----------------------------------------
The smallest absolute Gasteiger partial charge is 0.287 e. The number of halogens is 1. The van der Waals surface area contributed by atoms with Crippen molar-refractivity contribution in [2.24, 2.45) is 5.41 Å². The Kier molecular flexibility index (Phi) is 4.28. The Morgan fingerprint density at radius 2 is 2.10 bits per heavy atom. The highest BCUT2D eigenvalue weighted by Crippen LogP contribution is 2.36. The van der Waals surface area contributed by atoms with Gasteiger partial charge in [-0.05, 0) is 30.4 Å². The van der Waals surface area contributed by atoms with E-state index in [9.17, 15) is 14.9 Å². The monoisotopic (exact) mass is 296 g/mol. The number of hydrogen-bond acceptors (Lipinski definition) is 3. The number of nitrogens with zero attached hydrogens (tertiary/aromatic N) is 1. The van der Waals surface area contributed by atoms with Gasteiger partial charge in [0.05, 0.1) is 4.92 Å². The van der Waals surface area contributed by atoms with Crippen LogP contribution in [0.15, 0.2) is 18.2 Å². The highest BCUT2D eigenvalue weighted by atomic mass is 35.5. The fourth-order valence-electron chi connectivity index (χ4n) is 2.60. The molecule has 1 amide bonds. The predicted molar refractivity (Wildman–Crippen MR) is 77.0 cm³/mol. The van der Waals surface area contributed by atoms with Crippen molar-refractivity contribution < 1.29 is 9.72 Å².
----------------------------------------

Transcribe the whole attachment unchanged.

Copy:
The smallest absolute Gasteiger partial charge is 0.287 e. The number of halogens is 1. The van der Waals surface area contributed by atoms with Crippen molar-refractivity contribution in [2.24, 2.45) is 5.41 Å². The Kier molecular flexibility index (Phi) is 4.28. The Morgan fingerprint density at radius 2 is 2.10 bits per heavy atom. The highest BCUT2D eigenvalue weighted by Crippen LogP contribution is 2.36. The van der Waals surface area contributed by atoms with Gasteiger partial charge in [-0.05, 0) is 30.4 Å². The van der Waals surface area contributed by atoms with E-state index in [9.17, 15) is 14.9 Å². The monoisotopic (exact) mass is 296 g/mol. The number of hydrogen-bond acceptors (Lipinski definition) is 3. The number of nitrogens with zero attached hydrogens (tertiary/aromatic N) is 1. The van der Waals surface area contributed by atoms with Gasteiger partial charge in [0.05, 0.1) is 4.92 Å². The van der Waals surface area contributed by atoms with Crippen LogP contribution in [0.15, 0.2) is 18.2 Å². The highest BCUT2D eigenvalue weighted by atomic mass is 35.5. The fourth-order valence-electron chi connectivity index (χ4n) is 2.60. The molecule has 1 amide bonds. The predicted molar refractivity (Wildman–Crippen MR) is 77.0 cm³/mol. The van der Waals surface area contributed by atoms with Crippen molar-refractivity contribution < 1.29 is 9.72 Å².